Benefits of Botulinum toxin A have not been statistically proven for treatment of an episodic migraine headache; however, it is proven to be effective for treatment of chronic headaches.
Methysergide and phenelzine are used as last resorts for severe and refractory cases. Use for more than 6 months can cause cardiac and retroperitoneal fibrosis.
Butterbur and feverfew are 2 herbal medications available for use for migraine prophylaxis. Studies have failed to prove any substantial benefit with feverfew. Butterbur extract made from underground parts of the plant has been endorsed by American Academy of Neurology and the American Headache Society, to reduce the frequency of migraines.
Identifying and modifying the trigger if possible. It is important to maintain headache diaries to identify triggers and follow response when triggers modified.
Therapies that can help prevent migraines include relaxation, acupuncture, massage, cognitive behavior therapy, and biofeedback techniques.
The FDA approved a transcutaneous electrical nerve stimulation (TENS) device in March 2014 for use in migraine prevention. More studies are needed to determine its long-term efficacy.
2012 AHS/AAN Guidelines for Migraine Prevention in Adults
Medications are divided into 3 groups:
Level A (medications that have proven effectiveness and should be offered to patients who require migraine prophylaxis): Sodium valproate, valproic acid, propranolol, timolol, topiramate, butterbur.
Level B (medications that are probably effective and should be considered for migraine prevention): Amitriptyline, feverfew, naproxen, fenoprofen, ketoprofen, ibuprofen, magnesium, atenolol, venlafaxine, riboflavin, histamine.
Level C (medications with possible effectiveness and may be considered for migraine prevention): Candesartan, carbamazepine, lisinopril, pindolol, nebivolol, clonidine, cyproheptadine, coenzyme Q10.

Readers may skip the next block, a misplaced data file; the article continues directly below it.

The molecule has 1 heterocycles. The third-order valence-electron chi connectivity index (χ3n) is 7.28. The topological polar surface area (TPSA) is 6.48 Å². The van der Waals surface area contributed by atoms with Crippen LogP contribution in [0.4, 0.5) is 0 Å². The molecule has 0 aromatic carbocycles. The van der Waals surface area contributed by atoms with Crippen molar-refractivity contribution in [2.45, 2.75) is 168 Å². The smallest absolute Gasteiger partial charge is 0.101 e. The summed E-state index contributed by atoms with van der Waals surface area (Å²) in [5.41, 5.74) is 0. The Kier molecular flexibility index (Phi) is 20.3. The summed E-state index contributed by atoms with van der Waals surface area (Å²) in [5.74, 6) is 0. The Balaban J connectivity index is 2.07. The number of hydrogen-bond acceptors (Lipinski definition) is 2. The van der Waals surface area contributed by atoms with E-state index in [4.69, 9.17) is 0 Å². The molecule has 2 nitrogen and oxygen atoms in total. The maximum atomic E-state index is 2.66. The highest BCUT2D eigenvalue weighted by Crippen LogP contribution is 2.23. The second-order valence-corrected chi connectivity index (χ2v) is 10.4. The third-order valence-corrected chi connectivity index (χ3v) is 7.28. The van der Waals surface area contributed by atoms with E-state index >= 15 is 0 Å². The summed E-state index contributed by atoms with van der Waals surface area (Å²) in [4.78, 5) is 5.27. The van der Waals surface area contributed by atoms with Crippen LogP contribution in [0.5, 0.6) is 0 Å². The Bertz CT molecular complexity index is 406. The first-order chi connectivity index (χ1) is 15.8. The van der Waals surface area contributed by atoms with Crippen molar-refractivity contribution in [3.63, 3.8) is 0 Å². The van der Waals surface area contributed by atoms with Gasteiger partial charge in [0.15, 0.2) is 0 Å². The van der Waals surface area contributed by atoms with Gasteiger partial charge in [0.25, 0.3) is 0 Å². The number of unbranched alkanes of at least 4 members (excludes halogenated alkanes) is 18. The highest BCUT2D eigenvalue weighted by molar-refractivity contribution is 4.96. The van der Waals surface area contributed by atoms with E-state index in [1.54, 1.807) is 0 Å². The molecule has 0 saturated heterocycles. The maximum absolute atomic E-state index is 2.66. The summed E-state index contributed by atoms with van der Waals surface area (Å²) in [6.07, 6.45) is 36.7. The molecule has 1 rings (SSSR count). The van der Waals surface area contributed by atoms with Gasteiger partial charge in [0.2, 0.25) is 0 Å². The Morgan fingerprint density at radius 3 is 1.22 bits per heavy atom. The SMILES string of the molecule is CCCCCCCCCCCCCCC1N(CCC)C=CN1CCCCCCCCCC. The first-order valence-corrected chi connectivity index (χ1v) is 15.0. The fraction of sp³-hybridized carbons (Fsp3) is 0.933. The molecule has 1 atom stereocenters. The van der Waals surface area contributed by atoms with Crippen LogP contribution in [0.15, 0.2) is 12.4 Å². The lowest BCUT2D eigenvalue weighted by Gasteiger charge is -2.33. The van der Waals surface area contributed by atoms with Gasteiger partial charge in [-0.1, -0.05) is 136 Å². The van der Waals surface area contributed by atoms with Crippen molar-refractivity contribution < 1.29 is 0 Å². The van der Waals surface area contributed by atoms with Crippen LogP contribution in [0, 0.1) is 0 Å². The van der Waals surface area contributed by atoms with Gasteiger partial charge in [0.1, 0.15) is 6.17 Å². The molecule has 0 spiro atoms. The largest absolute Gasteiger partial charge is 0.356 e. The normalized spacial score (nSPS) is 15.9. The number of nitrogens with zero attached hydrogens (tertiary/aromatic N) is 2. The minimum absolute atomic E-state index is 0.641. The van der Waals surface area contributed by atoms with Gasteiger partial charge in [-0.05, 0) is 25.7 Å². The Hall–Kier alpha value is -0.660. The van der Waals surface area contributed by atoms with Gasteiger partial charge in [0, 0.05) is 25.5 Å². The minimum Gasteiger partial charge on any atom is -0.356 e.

Migraine Prophylaxis in Children
Propranolol is the most effective medication available to prevent a migraine headache in children. It should be used with caution in patients with asthma, reactive airway disease, diabetes, and depression.
Cyproheptadine is an antihistamine and serotonin antagonist; it can be used for migraine prevention in children. Weight gain and anticholinergic side effects can occur with its use.
Other medications that may have little benefit include amitriptyline, topiramate, and sodium valproate.
Migraine Prophylaxis in Pregnancy
It is very important to maintain a cautious approach. Risks and benefits should be discussed with the patient in detail. Labetalol at a dose of 150 mg twice per day has shown some benefit in pregnant women. Propranolol, topiramate, amitriptyline, fluoxetine, and gabapentin are pregnancy category C drugs. Valproic acid is teratogenic and contraindicated, and use of lisinopril and Candesartan is not recommended for pregnant women.
Recurrent migraines are often functionally disabling and can impair quality of life. Prophylactic therapy may decrease the frequency, severity, and duration of migraine attacks, increase responsiveness to acute migraine therapy, and improve quality of life.